Reliving the 1973 cup final; ‘loving’ Sunderland – Roker Report meets… Bobby Kerr (Part Two)

Part two of our chat with club legend Bobby Kerr really is a blockbuster – we talk about the 1973 cup final, hating Leeds, loving life on Wearside, and ‘stalking’ Eddie Gray.

RR: You’re one of only two men to captain Sunderland to FA Cup Final glory in the club’s long history, the other being Raich Carter. Did you ever meet Carter and if so what are your memories of him? As a Hendon lad myself I’m curious.

BK: He wasn’t around much when we won the Cup, he was a man who liked to keep his private life private. Although, I do have a photograph of me and him which was taken and used in the Sunday newspapers in 1973. Carter was a gentleman, an absolute gentleman. All you had to do was look at the way he dressed and looked. He was always in a suit. I got on well with him because I’ve always liked to dress smart too. To be honest, Alan Brown made me that way – under him you were always smart as a carrot, we were always ‘suited and booted’ as Brown used to say. All of the ’73 lads are the same even now, if we go anywhere we’ve always got a suit on.

Mind being a Hendon lad you must know the Blue House Pub? I used to live down Hendon back in the day just close to the Blue House in Canon Cockin street, the mural of Carter on the side of the pub is a hell of a piece of art.

RR: You were instrumental in Sunderland getting to the Cup final as you played every minute of every game. How did you manage to help pull off the biggest sporting upset of a generation?

BK: We just went on, we had a good set up with a good blend. We had a good solid defensive formation. Richie Pitt was a big part of the defence and Dave Watson. I mean, Dave Watson was superb and we had a goalkeeper in Jim Montgomery who was almost picking goals out of the back of the net with his saves. Right down the front we had Vic Halom who was a wall, you could pump the ball into him and it would stick. Hughesy (Billy Hughes), Dennis Tueart, myself – we had a good strong side from the backline through to the front-men.

Even behind the scenes there was a great setup, with Arthur Wright and Jack Jones. They didn’t get as much credit as the players on the field but they were just as important. We all used to socialise and have a drink, there was a good togetherness and that helped us to go on.

RR: The day after the Cup final the players and management celebrated in a London hotel, some of the celebrations were broadcast live on TV including an interview with you and Bob Stokoe, you both look delighted!

BK: Oh aye, we both had a glass of champagne in our hands. I think we were a bit pissed! I couldn’t stop laughing behind him! Great days.

The gaffer and the captain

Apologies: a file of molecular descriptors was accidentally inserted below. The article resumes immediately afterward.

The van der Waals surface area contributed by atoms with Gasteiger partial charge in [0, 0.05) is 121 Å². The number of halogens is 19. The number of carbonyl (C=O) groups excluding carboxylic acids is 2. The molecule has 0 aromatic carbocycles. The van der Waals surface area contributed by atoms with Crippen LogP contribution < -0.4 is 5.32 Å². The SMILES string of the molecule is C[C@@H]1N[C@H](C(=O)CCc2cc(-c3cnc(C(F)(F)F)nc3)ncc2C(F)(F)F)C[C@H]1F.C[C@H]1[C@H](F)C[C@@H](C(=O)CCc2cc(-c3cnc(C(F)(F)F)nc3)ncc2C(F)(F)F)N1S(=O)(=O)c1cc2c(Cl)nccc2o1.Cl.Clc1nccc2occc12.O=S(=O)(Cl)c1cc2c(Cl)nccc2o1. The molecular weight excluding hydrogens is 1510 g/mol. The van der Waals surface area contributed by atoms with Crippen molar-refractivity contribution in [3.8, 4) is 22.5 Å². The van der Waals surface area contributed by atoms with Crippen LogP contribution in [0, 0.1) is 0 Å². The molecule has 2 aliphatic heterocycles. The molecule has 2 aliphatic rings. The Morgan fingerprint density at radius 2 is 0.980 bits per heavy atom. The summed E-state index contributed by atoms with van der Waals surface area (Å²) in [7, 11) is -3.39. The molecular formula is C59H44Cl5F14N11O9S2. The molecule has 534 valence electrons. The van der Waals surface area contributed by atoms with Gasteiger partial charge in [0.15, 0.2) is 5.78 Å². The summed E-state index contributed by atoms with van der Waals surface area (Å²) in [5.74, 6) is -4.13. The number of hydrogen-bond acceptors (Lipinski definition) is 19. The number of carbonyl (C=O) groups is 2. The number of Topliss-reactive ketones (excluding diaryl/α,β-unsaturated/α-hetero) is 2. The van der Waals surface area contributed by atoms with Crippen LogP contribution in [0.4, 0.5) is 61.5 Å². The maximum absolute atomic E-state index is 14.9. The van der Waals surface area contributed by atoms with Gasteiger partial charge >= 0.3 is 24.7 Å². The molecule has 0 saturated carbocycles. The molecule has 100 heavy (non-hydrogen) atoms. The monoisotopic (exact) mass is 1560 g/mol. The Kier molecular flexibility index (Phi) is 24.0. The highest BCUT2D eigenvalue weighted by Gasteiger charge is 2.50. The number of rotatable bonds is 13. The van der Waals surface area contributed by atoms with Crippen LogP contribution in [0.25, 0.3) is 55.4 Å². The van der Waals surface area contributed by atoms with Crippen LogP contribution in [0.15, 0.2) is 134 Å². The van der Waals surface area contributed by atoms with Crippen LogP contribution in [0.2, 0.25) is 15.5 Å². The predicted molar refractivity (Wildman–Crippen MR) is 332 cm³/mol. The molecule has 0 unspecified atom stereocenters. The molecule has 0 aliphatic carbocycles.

RR: Had the celebrations lasted long into the night before as well?

BK: I think me and Monty went straight to bed, we didn’t end up going out in London. We had a couple of cans in our room then turned in for the night.

Me and Monty were always roommates and often used to take a couple of cans of lager to bed with us on the Friday night before away games. We’d have a curfew of about 9:30. Some of the lads used to sneak out but me and Monty used to go to bed. We’d lock the door and if anyone knocked on the door it was ‘f**k off!’. Sometimes the Brummie coach Arthur Cox would shout back ‘It’s Coxie!’ and me and Jim would have to shout our apologies!

The coaching team didn’t find out for a long time that me and Monty would have a few cans the night before a game. Someone found out eventually and jokingly asked us ‘why didn’t’ you tell us about the cans? You bastards.’ I think we responded by saying ‘well why should we f**king tell yeas!’ 

It was different back then, a couple of cans used to help us relax before the game with such an early bedtime. Some of the lads used to talk about sleeping tablets, I’d have never have touched them. Couple of cans, telly on and it was goodnight for me and Monty. We’d be up in the morning and ready to go.

We did the same thing the night before the Cup final, same roommates – same routine.

RR: On the day of the 1973 Cup final the commentator stated that ‘the noise from the fans was enough to stir even the most experienced’ – what are your memories from the win?

BK: To be honest, I think I was a bit overpowered by it all. I think the whole team were overawed too. I didn’t take much of it in. Now when I reflect, I think ‘f**king hell!’, you know? When you walked out there on to the Wembley pitch and heard the noise it was colossal. If I did that now I’d be shitting myself! I mean there was 100,000 in the crowd.

When I look back now at videos of the final and I watch myself, I’m bouncing the ball up and down and I’m chewing some gum! If you watch it back I’m chewing away as we’re walking out. I look back at myself and think ‘what the f**k are you doing?’ I must have been a bag of nerves! I suppose that was my way of trying to get rid of that nervous energy.

RR: You faced Leeds Captain Billy Bremner in the coin toss, you won and chose to make the teams switch ends – was there any reasoning behind that?

BK: Just trying to be f**king clever. I was, honestly. There wasn’t any wind, I just thought f**k it. Honestly, that’s the truth – I was just trying to be clever.

RR: Did it mean more to you to win the Cup against Leeds, given that it was a clash with Norman Hunter that caused one of your leg breaks?

BK: I don’t think I was like that but it must have been inside of me. I don’t remember thinking about it too much but deep down it must have driven me on, I must have thought ‘aye, f**king up yaes!’

To be honest, Sunderland and Leeds were always rivals, there was a bit of bad blood between the sides. You had Willie McPheat – well Bobby Collins of Leeds broke his leg. Norman Hunter with me. There was always something there, this thing about Sunderland and Leeds – a bit of tension. Even when I used to play in the youth teams it was there.